As Anand Giridharadas argues in his indispensable new book, Winners Take All, “There is no denying that today’s elite may be among the more socially concerned elites in history. But it is also, by the cold logic of numbers, among the most predatory.”
As wages stagnate and decline, and income and housing supports are viciously winnowed away, a new brand of philanthropic do-goodism aims to transform social relief into entrepreneurial opportunity. In big-name corporate consultancies like McKinsey, at global meeting grounds like Davos, Aspen and Doha, within the warm self-admiring glow of the Clinton Global Initiatives (CGI), the very class profiting from global inequality convenes in search of ways to ameliorate its symptoms—profitably, of course, via a stable of “disruptive” market-driven interventions in healthcare, transportation, housing and other spheres that are sold to investors as ingenious ways of hacking society.
The perverse dogma behind such initiatives is the mantra “win-win”—the notion that social reform need never entail any cost to corporate bottom lines. As one of its chief theorists, former TechCrunch reporter Greg Ferenstein explains, if you assume the public sector is fundamentally at odds with the market:
You worry about disparities in wealth. You want labor unions to protect workers from corporations. You want a smaller government to get out of the way of business. If you don’t make that assumption, and you believe that every institution needs to do well, and they all work with each other, you don’t want unions or regulation or sovereignty or any of the other things that protect people from each other.
He sums up this government-market synergy, daftly, as “Optimism.” After all, the neoliberal elite has found a remedy for the savage inequalities of the market—a suite of cosmetic social fixes that abide by market logic, such as micro-loans and school vouchers.
Giridharadas supplies a lacerating critique of this quisling rationale by virtue of knowing it firsthand; he’s a former McKinsey consultant and Aspen Institute fellow who’s done the rounds of TED talks. His insider access allows him to tease out the intellectual and moral failures of our Optimist overlords in a devastating portrait of the “network and community” and “culture and state of mind” he calls “MarketWorld”:
These elites believe and promote the idea that social change should be pursued principally through the free market and voluntary action, not public life and the law and the reform of the systems that people share in common; that it should be supervised by the winners of capitalism and their allies, and not be antagonistic to their needs; and that the biggest beneficiaries of the status quo should play a leading role in the status quo’s reform.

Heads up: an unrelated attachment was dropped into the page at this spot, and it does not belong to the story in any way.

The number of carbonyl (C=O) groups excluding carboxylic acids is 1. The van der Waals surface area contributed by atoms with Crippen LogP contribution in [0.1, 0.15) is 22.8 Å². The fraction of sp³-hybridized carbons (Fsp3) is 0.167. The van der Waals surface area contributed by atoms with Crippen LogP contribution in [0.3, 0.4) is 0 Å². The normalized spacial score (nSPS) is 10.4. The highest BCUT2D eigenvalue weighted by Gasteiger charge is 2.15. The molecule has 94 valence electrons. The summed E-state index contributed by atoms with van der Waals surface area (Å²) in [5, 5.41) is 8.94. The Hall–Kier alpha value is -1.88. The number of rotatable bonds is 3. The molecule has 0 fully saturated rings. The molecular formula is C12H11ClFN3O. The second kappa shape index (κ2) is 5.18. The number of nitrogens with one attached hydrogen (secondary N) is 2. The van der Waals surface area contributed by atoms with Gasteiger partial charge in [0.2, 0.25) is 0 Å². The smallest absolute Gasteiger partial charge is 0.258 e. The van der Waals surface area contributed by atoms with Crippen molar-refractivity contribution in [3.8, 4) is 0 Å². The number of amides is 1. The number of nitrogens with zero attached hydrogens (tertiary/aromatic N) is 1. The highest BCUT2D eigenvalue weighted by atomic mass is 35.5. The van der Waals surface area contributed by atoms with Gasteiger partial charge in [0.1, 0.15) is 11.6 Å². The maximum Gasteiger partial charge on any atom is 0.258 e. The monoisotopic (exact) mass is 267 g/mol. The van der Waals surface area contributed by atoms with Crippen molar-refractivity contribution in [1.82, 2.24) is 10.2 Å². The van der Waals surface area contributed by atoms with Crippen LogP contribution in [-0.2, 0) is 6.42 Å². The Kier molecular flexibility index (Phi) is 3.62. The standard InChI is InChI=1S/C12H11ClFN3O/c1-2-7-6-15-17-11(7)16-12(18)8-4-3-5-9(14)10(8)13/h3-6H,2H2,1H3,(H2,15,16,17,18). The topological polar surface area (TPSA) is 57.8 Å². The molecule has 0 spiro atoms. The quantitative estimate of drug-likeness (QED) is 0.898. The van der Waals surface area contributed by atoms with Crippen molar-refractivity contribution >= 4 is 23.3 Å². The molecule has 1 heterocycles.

As Giridharadas notes, defending MarketWorld requires no end of distortions and diminutions of social thought. The social psychologist Amy Cuddy, for instance, delivered one of the most successful TED talks in history by presenting feminist activism largely as a matter of adopting tweaks to personal comportment in the workplace, such as “power postures.” Such glosses on social conflict, Giridharadas writes, “have given rise to watered-down theories of change that are personal, individual, depoliticized, respectful of the status quo and the system, and not in the least bit disruptive.” Bruno Giussani, the TED official who hosted Cuddy’s talk, concedes as much, noting he’d even coined a term for the elite evasion of social conflict: “Pinkering,” after the Harvard linguist Steven Pinker’s argument that the arc of history is bending ineluctably toward world peace.
Reporting from the last convocation of the CGI, Giridharadas quotes former President Bill Clinton’s valedictory address to this High Church of MarketWorld. “Good people, committed to creative cooperation, have almost unlimited positive impact to help people today and give our kids better tomorrows,” Clinton intoned. “This is all that does work in the modern world.” Giridharadas rightly dubs this latter claim “astonishing”—it’s redolent of Margaret Thatcher’s insistence that there was simply “no alternative” to untrammeled capitalist rule.
Giussani suggests that such Olympian narratives of elite reassurance serve to dismiss any critical perspective as backward and unenlightened: “Your problems don’t really matter compared to the past’s, and your problems are not really problems, because things are getting better.”
Asked whether all this flagrant Pinkering had contributed to the backlash of pseudo-populist anger now roiling the West, Giussani avers, “Of course that distortion contributed. I believe even that it is one of the biggest engines of it.” Nevertheless, the lead theorists of MarketWorld hope to ride out the present crisis by cleaving to their pet shibboleths more firmly than ever. The surprise “yes” vote on Brexit, for instance, prompted Clinton to observe that Brexit supporters simply “had no idea what they were doing.” As Giridharadas drily notes, “The people setting themselves the task of understanding the anger around them were precommitted to the idea that the anger had no possible basis in reason or conscious choice.”
And that, by and large, is the discursive world we continue to inhabit since the election of Trump. MarketWorld’s hireling political mouthpieces stolidly insist that all is fundamentally well in the world—that Democratic leaders are being targeted by the Trumpian forces of darkness because they’re “effective,” as Pelosi outlandishly claimed in a recent Rolling Stone interview. In point of fact, of course, the neoliberal dream of governance has been a grotesque bust, with Pelosi’s Democrats facing the lowest ebb of political influence in America since 1924. But that’s a bitter truth that will never penetrate the high-priced pageants of neoliberal self-congratulation.